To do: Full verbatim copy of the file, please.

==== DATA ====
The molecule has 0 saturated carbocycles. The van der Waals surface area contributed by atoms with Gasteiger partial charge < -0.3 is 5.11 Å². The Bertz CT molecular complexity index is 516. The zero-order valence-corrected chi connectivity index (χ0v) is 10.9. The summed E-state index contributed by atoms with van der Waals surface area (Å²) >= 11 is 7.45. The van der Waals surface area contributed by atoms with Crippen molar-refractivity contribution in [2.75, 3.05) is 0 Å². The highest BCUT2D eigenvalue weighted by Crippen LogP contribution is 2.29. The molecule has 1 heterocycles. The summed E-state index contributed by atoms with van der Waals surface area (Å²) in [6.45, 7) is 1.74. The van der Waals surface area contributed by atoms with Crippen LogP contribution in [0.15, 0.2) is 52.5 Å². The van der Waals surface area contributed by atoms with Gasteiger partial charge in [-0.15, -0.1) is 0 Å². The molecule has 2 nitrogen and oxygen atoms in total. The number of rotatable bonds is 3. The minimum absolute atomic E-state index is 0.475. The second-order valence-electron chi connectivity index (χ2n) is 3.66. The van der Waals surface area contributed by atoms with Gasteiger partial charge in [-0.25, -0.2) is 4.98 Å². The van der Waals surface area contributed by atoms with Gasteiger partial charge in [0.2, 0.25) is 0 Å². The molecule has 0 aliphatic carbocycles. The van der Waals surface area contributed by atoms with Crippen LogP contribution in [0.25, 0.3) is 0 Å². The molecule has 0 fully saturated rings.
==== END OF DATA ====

The molecule has 0 saturated carbocycles. The van der Waals surface area contributed by atoms with Gasteiger partial charge < -0.3 is 5.11 Å². The Bertz CT molecular complexity index is 516. The zero-order valence-corrected chi connectivity index (χ0v) is 10.9. The summed E-state index contributed by atoms with van der Waals surface area (Å²) >= 11 is 7.45. The van der Waals surface area contributed by atoms with Crippen molar-refractivity contribution in [2.75, 3.05) is 0 Å². The highest BCUT2D eigenvalue weighted by Crippen LogP contribution is 2.29. The molecule has 1 heterocycles. The summed E-state index contributed by atoms with van der Waals surface area (Å²) in [6.45, 7) is 1.74. The van der Waals surface area contributed by atoms with Crippen LogP contribution in [0.15, 0.2) is 52.5 Å². The van der Waals surface area contributed by atoms with Gasteiger partial charge in [-0.15, -0.1) is 0 Å². The molecule has 2 nitrogen and oxygen atoms in total. The number of rotatable bonds is 3. The minimum absolute atomic E-state index is 0.475. The second-order valence-electron chi connectivity index (χ2n) is 3.66. The van der Waals surface area contributed by atoms with Gasteiger partial charge in [-0.25, -0.2) is 4.98 Å². The van der Waals surface area contributed by atoms with Gasteiger partial charge in [0.2, 0.25) is 0 Å². The molecule has 0 aliphatic carbocycles. The van der Waals surface area contributed by atoms with Crippen LogP contribution in [0.25, 0.3) is 0 Å². The molecule has 0 fully saturated rings.